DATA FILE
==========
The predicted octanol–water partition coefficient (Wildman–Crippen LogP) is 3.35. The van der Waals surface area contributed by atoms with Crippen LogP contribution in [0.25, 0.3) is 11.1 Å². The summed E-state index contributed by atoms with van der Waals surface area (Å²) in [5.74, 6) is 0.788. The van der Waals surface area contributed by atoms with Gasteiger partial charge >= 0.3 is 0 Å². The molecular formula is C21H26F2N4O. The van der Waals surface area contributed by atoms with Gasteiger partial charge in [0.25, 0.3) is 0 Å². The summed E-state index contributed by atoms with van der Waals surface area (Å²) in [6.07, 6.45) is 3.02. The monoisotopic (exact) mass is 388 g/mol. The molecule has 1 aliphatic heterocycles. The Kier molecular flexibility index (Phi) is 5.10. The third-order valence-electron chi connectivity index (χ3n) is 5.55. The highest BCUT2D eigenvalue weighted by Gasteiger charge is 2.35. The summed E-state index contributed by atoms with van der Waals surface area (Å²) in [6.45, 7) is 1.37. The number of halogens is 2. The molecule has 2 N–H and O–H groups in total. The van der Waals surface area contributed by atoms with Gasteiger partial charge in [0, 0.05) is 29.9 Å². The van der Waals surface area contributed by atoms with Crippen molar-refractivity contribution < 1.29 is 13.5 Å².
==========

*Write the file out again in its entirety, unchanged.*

The predicted octanol–water partition coefficient (Wildman–Crippen LogP) is 3.35. The van der Waals surface area contributed by atoms with Crippen LogP contribution in [0.25, 0.3) is 11.1 Å². The summed E-state index contributed by atoms with van der Waals surface area (Å²) in [5.74, 6) is 0.788. The van der Waals surface area contributed by atoms with Gasteiger partial charge >= 0.3 is 0 Å². The molecular formula is C21H26F2N4O. The van der Waals surface area contributed by atoms with Gasteiger partial charge in [0.25, 0.3) is 0 Å². The summed E-state index contributed by atoms with van der Waals surface area (Å²) in [6.07, 6.45) is 3.02. The monoisotopic (exact) mass is 388 g/mol. The molecule has 1 aliphatic heterocycles. The Kier molecular flexibility index (Phi) is 5.10. The third-order valence-electron chi connectivity index (χ3n) is 5.55. The highest BCUT2D eigenvalue weighted by Gasteiger charge is 2.35. The summed E-state index contributed by atoms with van der Waals surface area (Å²) in [6.45, 7) is 1.37. The number of halogens is 2. The molecule has 2 N–H and O–H groups in total. The van der Waals surface area contributed by atoms with Gasteiger partial charge in [0, 0.05) is 29.9 Å². The van der Waals surface area contributed by atoms with Crippen molar-refractivity contribution < 1.29 is 13.5 Å².